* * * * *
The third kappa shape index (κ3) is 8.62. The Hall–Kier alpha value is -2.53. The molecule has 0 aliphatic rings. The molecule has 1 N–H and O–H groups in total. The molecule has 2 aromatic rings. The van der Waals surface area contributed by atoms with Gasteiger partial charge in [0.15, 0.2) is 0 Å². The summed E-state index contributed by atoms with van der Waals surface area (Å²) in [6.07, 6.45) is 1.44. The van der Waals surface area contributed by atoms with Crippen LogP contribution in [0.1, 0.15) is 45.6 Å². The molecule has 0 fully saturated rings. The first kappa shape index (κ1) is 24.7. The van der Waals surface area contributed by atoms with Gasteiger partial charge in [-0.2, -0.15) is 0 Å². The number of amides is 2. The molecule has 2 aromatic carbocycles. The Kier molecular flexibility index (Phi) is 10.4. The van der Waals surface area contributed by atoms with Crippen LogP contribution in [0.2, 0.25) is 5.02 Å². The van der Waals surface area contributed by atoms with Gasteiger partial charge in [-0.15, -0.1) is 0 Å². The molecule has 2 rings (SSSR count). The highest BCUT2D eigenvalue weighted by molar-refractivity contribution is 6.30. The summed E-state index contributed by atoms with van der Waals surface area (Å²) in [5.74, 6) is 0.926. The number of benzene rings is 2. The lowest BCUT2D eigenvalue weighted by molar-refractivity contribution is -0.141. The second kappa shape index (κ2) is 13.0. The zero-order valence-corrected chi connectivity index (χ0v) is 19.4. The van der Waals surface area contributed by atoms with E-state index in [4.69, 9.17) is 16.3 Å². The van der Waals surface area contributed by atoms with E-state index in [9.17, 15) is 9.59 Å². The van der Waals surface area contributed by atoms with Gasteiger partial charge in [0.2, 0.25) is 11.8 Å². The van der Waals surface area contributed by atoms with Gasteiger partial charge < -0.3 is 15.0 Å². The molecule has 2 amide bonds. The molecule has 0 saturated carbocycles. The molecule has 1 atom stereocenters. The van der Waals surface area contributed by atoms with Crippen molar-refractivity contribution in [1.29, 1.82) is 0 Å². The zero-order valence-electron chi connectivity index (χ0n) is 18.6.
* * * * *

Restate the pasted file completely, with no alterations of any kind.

The third kappa shape index (κ3) is 8.62. The Hall–Kier alpha value is -2.53. The molecule has 0 aliphatic rings. The molecule has 1 N–H and O–H groups in total. The molecule has 2 aromatic rings. The van der Waals surface area contributed by atoms with Gasteiger partial charge in [0.15, 0.2) is 0 Å². The summed E-state index contributed by atoms with van der Waals surface area (Å²) in [6.07, 6.45) is 1.44. The van der Waals surface area contributed by atoms with Crippen LogP contribution in [0.1, 0.15) is 45.6 Å². The molecule has 0 fully saturated rings. The first kappa shape index (κ1) is 24.7. The van der Waals surface area contributed by atoms with Gasteiger partial charge in [-0.2, -0.15) is 0 Å². The number of amides is 2. The molecule has 2 aromatic carbocycles. The Kier molecular flexibility index (Phi) is 10.4. The van der Waals surface area contributed by atoms with Crippen LogP contribution in [0.2, 0.25) is 5.02 Å². The van der Waals surface area contributed by atoms with Gasteiger partial charge in [-0.15, -0.1) is 0 Å². The molecule has 2 rings (SSSR count). The highest BCUT2D eigenvalue weighted by molar-refractivity contribution is 6.30. The summed E-state index contributed by atoms with van der Waals surface area (Å²) in [5.74, 6) is 0.926. The number of benzene rings is 2. The lowest BCUT2D eigenvalue weighted by molar-refractivity contribution is -0.141. The second kappa shape index (κ2) is 13.0. The zero-order valence-corrected chi connectivity index (χ0v) is 19.4. The van der Waals surface area contributed by atoms with E-state index in [4.69, 9.17) is 16.3 Å². The van der Waals surface area contributed by atoms with E-state index in [9.17, 15) is 9.59 Å². The van der Waals surface area contributed by atoms with Gasteiger partial charge in [0.2, 0.25) is 11.8 Å². The van der Waals surface area contributed by atoms with Gasteiger partial charge < -0.3 is 15.0 Å². The molecule has 2 amide bonds. The molecule has 0 saturated carbocycles. The molecule has 1 atom stereocenters. The van der Waals surface area contributed by atoms with Crippen molar-refractivity contribution in [1.29, 1.82) is 0 Å². The zero-order valence-electron chi connectivity index (χ0n) is 18.6.